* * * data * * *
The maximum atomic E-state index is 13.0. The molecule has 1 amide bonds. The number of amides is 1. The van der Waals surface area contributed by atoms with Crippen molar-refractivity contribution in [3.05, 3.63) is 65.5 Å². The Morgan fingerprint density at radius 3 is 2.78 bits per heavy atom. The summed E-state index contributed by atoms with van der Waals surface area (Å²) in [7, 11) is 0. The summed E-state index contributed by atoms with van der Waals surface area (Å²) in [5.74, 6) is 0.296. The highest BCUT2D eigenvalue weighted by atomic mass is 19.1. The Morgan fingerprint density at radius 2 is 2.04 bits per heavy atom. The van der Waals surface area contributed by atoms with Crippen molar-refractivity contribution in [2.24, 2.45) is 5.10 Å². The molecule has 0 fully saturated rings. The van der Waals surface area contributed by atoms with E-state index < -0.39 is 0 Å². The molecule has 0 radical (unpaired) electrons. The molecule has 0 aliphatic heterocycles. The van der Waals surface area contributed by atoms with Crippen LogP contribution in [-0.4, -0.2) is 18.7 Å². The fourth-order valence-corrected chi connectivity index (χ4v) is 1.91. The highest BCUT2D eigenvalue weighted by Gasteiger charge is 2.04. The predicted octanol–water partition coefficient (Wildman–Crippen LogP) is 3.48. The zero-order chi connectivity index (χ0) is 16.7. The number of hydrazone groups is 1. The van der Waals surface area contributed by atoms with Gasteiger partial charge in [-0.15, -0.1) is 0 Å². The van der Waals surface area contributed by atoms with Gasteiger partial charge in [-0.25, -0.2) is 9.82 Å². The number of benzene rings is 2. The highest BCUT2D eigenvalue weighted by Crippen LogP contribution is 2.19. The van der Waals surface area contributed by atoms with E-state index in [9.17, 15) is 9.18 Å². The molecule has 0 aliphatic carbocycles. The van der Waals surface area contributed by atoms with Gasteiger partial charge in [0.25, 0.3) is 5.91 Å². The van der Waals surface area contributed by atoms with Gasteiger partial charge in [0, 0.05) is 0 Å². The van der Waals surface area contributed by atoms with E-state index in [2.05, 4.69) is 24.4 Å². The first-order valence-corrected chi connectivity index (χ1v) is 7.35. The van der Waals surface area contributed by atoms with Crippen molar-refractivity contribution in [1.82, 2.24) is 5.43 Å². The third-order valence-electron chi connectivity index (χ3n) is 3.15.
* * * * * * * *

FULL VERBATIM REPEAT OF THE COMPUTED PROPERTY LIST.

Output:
The maximum atomic E-state index is 13.0. The molecule has 1 amide bonds. The number of amides is 1. The van der Waals surface area contributed by atoms with Crippen molar-refractivity contribution in [3.05, 3.63) is 65.5 Å². The Morgan fingerprint density at radius 3 is 2.78 bits per heavy atom. The summed E-state index contributed by atoms with van der Waals surface area (Å²) in [7, 11) is 0. The summed E-state index contributed by atoms with van der Waals surface area (Å²) in [5.74, 6) is 0.296. The highest BCUT2D eigenvalue weighted by atomic mass is 19.1. The Morgan fingerprint density at radius 2 is 2.04 bits per heavy atom. The van der Waals surface area contributed by atoms with Crippen molar-refractivity contribution in [2.24, 2.45) is 5.10 Å². The molecule has 0 fully saturated rings. The van der Waals surface area contributed by atoms with E-state index < -0.39 is 0 Å². The molecule has 0 radical (unpaired) electrons. The molecule has 0 aliphatic heterocycles. The van der Waals surface area contributed by atoms with Crippen LogP contribution in [-0.4, -0.2) is 18.7 Å². The fourth-order valence-corrected chi connectivity index (χ4v) is 1.91. The highest BCUT2D eigenvalue weighted by Gasteiger charge is 2.04. The predicted octanol–water partition coefficient (Wildman–Crippen LogP) is 3.48. The zero-order chi connectivity index (χ0) is 16.7. The number of hydrazone groups is 1. The van der Waals surface area contributed by atoms with Gasteiger partial charge in [-0.15, -0.1) is 0 Å². The van der Waals surface area contributed by atoms with Gasteiger partial charge in [-0.25, -0.2) is 9.82 Å². The number of benzene rings is 2. The highest BCUT2D eigenvalue weighted by Crippen LogP contribution is 2.19. The van der Waals surface area contributed by atoms with E-state index in [9.17, 15) is 9.18 Å². The molecule has 0 aliphatic carbocycles. The van der Waals surface area contributed by atoms with Gasteiger partial charge in [0.25, 0.3) is 5.91 Å². The van der Waals surface area contributed by atoms with Gasteiger partial charge in [0, 0.05) is 0 Å². The van der Waals surface area contributed by atoms with E-state index in [2.05, 4.69) is 24.4 Å². The first-order valence-corrected chi connectivity index (χ1v) is 7.35. The van der Waals surface area contributed by atoms with Crippen molar-refractivity contribution in [1.82, 2.24) is 5.43 Å². The third-order valence-electron chi connectivity index (χ3n) is 3.15.